• I want Corrections to review the parts of the Prison Operations Manual and the relevant Corrections Regulations 2005 that relate to the areas of concern mentioned by the Chief Inspector. I want to be assured that both the Prison Operations Manual and Regulations are in line with the new strategy, Hokai Rangi, and can easily be implemented in today’s modern prison environment. 
  • I want Corrections to ensure that training is provided to frontline custodial staff with a focus on processes around the use of force, segregation, the appropriate use of cells and searches as well as the management of difficult situations. 

Urgent review and overhaul of maximum security classification for Women, the development of management plans for Women and a review of all Women’s prisons 

It is unacceptable that management plans for women are based on the same management plans used for maximum security male prisoners. 

  • I want all future management plans for women to be written based on their needs and best interests. 
  • I expect Corrections to seek external advice from stakeholders when undertaking this urgent work. 

The corrections system and network was built to suit the needs of male prisoners. I believe we need to review the system and network to ensure we operate our women’s prisons based on the needs of female prisoners. 

I want Corrections to undertake a review and provide me with recommendations on how we can work to address this fundamental issue. 

The complaints system 

For many years I have held serious concerns about the complaints process used in the Corrections network. I acknowledge that some changes have occurred over the last three years, but this does not go far enough. 

Alongside the roll out of the Kiosk system I expect Corrections to do the following: 

  • Engage an external team to review the complaints process. I expect you to invite Chief Inspector, Janis Adair to lead this team and for the team to include voices from prison advocates, prisoners, corrections officers and system experts.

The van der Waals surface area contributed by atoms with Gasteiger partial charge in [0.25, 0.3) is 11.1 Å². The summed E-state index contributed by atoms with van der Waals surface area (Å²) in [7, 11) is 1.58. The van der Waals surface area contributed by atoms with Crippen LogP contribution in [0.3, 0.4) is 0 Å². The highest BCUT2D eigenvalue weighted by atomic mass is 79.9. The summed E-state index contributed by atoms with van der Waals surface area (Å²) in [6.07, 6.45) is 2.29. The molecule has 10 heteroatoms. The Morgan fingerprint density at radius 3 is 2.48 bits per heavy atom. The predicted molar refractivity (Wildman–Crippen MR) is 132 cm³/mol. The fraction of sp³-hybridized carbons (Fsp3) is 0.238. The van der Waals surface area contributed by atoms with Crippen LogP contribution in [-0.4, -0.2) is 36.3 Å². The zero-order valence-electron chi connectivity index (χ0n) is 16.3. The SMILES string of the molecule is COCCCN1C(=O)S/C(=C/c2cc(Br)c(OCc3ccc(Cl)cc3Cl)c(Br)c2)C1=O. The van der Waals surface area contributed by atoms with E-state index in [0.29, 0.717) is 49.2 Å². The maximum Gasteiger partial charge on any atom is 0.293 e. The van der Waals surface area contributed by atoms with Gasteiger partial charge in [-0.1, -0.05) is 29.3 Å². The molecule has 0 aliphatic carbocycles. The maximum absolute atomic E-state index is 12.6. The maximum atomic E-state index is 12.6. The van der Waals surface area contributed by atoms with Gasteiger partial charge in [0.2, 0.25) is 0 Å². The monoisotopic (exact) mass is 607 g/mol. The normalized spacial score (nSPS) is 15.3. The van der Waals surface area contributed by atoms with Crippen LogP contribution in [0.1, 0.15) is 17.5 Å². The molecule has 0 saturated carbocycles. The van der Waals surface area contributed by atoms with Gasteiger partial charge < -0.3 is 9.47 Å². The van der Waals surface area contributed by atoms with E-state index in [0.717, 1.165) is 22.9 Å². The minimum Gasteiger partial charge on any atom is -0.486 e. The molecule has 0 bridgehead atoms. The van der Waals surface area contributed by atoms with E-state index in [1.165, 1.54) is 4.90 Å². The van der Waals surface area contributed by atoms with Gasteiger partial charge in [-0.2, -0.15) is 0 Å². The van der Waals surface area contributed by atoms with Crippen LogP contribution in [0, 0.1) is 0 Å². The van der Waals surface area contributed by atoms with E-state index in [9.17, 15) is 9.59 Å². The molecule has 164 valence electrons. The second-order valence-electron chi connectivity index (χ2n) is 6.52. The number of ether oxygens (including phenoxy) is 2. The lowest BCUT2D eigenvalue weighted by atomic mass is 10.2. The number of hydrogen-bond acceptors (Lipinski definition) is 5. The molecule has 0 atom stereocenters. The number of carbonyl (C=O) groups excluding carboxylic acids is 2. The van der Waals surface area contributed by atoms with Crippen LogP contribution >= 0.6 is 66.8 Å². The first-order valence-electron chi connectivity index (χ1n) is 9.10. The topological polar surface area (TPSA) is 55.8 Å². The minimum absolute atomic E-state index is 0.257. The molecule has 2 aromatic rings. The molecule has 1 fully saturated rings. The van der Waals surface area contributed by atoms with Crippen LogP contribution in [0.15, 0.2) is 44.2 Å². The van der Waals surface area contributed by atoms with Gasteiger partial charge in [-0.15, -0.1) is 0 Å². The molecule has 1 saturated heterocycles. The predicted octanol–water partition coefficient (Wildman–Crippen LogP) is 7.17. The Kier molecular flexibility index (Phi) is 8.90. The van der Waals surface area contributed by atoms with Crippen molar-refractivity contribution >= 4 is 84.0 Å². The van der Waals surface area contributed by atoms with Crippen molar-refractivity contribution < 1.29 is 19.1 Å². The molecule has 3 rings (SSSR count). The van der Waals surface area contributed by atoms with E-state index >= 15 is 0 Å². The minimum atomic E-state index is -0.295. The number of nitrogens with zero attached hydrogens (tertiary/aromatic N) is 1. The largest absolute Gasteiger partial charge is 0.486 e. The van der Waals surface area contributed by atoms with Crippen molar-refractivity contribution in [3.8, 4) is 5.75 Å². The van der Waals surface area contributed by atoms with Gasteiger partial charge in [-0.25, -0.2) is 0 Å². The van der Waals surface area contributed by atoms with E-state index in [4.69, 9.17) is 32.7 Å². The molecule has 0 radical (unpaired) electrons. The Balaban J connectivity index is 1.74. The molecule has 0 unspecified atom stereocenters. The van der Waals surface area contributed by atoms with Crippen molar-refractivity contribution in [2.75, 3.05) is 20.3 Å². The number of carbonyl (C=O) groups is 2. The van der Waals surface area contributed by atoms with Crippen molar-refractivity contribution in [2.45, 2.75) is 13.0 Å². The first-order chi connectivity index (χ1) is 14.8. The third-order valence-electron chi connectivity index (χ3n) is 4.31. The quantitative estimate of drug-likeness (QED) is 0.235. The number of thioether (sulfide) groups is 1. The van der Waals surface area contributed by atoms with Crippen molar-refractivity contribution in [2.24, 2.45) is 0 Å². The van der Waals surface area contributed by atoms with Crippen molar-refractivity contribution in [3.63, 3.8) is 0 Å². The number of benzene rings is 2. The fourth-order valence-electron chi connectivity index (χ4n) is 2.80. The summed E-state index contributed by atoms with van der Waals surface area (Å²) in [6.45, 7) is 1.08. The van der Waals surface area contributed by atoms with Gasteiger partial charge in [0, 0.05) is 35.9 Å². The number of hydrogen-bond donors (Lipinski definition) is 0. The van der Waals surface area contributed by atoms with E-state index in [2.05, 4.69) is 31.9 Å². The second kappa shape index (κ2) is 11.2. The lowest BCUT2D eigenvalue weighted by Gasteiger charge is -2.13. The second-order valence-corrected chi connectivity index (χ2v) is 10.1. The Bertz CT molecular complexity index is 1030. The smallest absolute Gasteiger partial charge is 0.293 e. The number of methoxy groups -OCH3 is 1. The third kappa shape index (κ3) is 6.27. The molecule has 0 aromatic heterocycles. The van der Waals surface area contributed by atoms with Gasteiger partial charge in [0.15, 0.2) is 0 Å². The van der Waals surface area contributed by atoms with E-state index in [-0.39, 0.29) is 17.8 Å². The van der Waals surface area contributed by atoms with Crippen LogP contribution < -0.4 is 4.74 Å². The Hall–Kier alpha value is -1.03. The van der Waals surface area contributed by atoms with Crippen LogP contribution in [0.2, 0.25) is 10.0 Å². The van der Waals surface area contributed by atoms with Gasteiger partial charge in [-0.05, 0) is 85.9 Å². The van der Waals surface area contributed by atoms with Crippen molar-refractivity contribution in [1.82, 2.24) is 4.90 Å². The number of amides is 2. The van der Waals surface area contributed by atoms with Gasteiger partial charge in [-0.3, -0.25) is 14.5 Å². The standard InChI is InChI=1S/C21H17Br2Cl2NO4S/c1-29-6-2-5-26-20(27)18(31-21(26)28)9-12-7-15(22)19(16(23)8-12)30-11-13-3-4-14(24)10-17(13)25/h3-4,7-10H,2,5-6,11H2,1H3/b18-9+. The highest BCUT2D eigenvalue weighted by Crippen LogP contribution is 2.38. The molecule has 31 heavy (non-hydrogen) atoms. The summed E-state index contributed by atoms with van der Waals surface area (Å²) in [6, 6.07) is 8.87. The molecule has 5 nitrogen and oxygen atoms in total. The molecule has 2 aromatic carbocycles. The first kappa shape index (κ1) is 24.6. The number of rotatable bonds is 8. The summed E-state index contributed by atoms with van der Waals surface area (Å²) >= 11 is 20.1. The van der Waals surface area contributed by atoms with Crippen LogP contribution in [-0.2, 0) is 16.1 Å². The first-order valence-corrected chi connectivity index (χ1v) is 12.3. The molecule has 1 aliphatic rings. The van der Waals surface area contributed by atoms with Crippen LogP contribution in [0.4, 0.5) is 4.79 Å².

• A review of the complaints system was completed by KPMG in 2018/19 – this should form the basis of the group’s work. 
  • While this review is taking place, I have asked the Chief Inspector to allocate more staff to each of the prisons to oversee the complaints process at each site. 

Auckland Region Women’s Corrections Facility (ARWCF) I remain particularly concerned about the practices, processes and culture at ARWCF. 

  • I want a detailed plan provided to me that shows how Corrections will implement the changes and recommendations made by the Office of the Inspectorates inspection at ARWCF in June 2020. 
  • I have also asked the Chief Inspector to consider allocating a permanent staffer from her Office to oversee the implementation of this plan and the changes to systemic issues. She has indicated that she will accept my invitation and will oversee ARWCF for 12 months. 

Final considerations 

The Chief Inspector’s report notes that she found no evidence of deliberate cruelty from staff or efforts to break the spirits of the women. I accept the Chief Inspector’s findings that this was no Corrections Officers intent, but can also understand why Judge McNaugton reached the views he did on the evidence before him 

I also want to mention that the June 2020 inspection report for ARWCF from the Office of the Inspectorate acknowledges “the recent appointment of a Prison Director and key positions in his management team. I am confident that the strong leadership will focus efforts to appropriately address the challenges of this site and ensure it is better equipped and supported to deliver a high quality service”. 

Corrections should apologise to the affected female prisoners. As the Minister, I will also apologise for any harm caused, given the system I am responsible for failed to treat them in line with what is right, what is good and what is promised in Hōkai Rangi. 

I also want to signal that following the Chief Inspector’s final report I will advise of any additional expectations I may have. 

The situation we face is serious, and I expect Corrections and, in particular its leadership, to act swiftly and urgently to implement the changes recommended. 

Hon Kelvin Davis 

Minister of Corrections